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Poster C112

Quantifying Resting-State Functional Connectivity in Critically Brain Injured Patients: A Graph-Theoretical Approach with fNIRS

Poster Session C - Sunday, April 14, 2024, 5:00 – 7:00 pm EDT, Sheraton Hall ABC

Ira Gupta1 (, Matthew Kolisnyk1, Sergio L. Novi1, Androu Abdalmalak1, Loretta Norton2, Derek B. Debicki1, Adrian M. Owen1; 1Western University, 2King's College at Western University

Up to 20% of unresponsive patients with critical brain injuries in the ICU, believed to be unconscious, exhibit signs of awareness. However, there remains a need for objective and robust tools that are easily accessible to accurately characterize preserved cortical function and aid in predicting patient outcome. Advanced functional neuroimaging techniques are emerging to improve diagnostic and prognostic precision post-injury and assist in clinical decision-making. This study employs graph-theoretical analyses to quantify resting-state functional connectivity in brain injured patients using functional near-infrared spectroscopy (fNIRS). Mathematically calculated network parameters were used to quantify brain connectivity in patients and healthy controls. Resting-state data was collected for 6 minutes using a full head coverage, 129-channel fNIRS system from a group of unresponsive acutely brain injured ICU patients (N=16) and healthy controls (N=23). A localized comparison revealed significant group differences in clustering coefficient, local efficiency, and degree in several channels including those located in the left mid frontal, left postcentral parietal, and left mid temporal regions. These three network parameters were then integrated into machine learning algorithms to classify patients and healthy controls. Accuracy rates for a linear support vector machine classifier reached up to 75% using clustering coefficient. This study will enhance the understanding of brain connectivity in acute brain injury and ultimately hopes to offer a scientific foundation for clinicians and family members to make well-informed decisions regarding patient care.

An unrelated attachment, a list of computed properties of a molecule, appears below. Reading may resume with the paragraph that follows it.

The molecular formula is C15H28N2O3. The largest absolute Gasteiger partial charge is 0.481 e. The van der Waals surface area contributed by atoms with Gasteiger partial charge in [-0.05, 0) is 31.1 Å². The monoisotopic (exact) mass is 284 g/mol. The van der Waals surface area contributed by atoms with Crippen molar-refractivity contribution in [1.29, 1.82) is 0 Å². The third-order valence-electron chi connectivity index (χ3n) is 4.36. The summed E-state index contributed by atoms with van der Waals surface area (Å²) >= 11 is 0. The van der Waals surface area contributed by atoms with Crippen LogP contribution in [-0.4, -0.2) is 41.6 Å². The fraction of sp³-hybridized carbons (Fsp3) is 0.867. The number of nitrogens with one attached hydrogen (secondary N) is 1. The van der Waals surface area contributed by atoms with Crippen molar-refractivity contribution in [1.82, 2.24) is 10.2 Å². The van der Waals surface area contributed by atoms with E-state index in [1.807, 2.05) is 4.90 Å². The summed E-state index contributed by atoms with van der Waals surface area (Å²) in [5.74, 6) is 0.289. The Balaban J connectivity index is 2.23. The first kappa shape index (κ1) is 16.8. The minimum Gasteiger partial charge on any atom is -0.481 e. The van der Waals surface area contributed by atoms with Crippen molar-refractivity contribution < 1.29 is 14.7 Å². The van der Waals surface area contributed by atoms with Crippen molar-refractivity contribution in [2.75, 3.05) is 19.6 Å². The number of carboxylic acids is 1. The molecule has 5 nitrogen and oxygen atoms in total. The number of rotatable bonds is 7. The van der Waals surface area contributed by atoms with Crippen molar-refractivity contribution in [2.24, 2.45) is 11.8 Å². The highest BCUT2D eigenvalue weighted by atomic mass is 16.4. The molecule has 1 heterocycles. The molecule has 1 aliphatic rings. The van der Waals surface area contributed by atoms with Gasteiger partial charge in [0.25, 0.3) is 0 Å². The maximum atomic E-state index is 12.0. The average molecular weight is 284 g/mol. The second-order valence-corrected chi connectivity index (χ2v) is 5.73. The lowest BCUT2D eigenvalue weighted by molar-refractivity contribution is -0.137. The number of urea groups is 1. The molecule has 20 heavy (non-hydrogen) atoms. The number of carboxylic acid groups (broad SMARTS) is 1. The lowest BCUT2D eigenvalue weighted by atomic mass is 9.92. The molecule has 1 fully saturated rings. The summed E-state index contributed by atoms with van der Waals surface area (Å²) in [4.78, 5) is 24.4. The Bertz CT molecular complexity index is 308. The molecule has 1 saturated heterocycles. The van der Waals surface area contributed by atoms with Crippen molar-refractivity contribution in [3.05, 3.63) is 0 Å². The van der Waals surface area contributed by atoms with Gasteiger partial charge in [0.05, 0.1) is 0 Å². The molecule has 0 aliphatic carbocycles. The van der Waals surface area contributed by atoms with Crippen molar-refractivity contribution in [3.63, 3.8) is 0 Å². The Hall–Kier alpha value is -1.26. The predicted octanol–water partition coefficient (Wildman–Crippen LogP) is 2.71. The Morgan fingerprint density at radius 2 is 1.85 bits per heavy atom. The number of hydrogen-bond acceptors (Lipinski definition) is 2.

Topic Area: METHODS: Neuroimaging


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April 13–16  |  2024